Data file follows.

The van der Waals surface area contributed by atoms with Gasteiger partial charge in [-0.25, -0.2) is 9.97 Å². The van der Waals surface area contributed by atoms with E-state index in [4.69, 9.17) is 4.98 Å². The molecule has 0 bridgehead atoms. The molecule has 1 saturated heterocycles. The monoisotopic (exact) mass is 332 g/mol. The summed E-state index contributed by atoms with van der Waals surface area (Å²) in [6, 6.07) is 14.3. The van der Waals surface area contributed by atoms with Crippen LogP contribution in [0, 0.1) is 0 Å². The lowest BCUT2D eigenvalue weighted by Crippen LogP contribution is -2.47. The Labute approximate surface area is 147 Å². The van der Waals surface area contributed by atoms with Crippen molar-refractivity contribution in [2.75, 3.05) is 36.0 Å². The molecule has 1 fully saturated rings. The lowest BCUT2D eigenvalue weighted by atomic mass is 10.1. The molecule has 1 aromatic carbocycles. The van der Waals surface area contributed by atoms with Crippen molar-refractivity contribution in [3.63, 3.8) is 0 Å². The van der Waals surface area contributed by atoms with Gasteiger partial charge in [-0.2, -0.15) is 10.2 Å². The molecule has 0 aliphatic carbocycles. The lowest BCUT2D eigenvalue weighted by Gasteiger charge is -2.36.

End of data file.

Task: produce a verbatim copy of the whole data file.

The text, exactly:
The van der Waals surface area contributed by atoms with Gasteiger partial charge in [-0.25, -0.2) is 9.97 Å². The van der Waals surface area contributed by atoms with E-state index in [4.69, 9.17) is 4.98 Å². The molecule has 0 bridgehead atoms. The molecule has 1 saturated heterocycles. The monoisotopic (exact) mass is 332 g/mol. The summed E-state index contributed by atoms with van der Waals surface area (Å²) in [6, 6.07) is 14.3. The van der Waals surface area contributed by atoms with Crippen LogP contribution in [0, 0.1) is 0 Å². The lowest BCUT2D eigenvalue weighted by Crippen LogP contribution is -2.47. The Labute approximate surface area is 147 Å². The van der Waals surface area contributed by atoms with Crippen molar-refractivity contribution in [2.75, 3.05) is 36.0 Å². The molecule has 1 fully saturated rings. The lowest BCUT2D eigenvalue weighted by atomic mass is 10.1. The molecule has 1 aromatic carbocycles. The van der Waals surface area contributed by atoms with Crippen molar-refractivity contribution in [3.63, 3.8) is 0 Å². The van der Waals surface area contributed by atoms with Gasteiger partial charge in [-0.2, -0.15) is 10.2 Å². The molecule has 0 aliphatic carbocycles. The lowest BCUT2D eigenvalue weighted by Gasteiger charge is -2.36.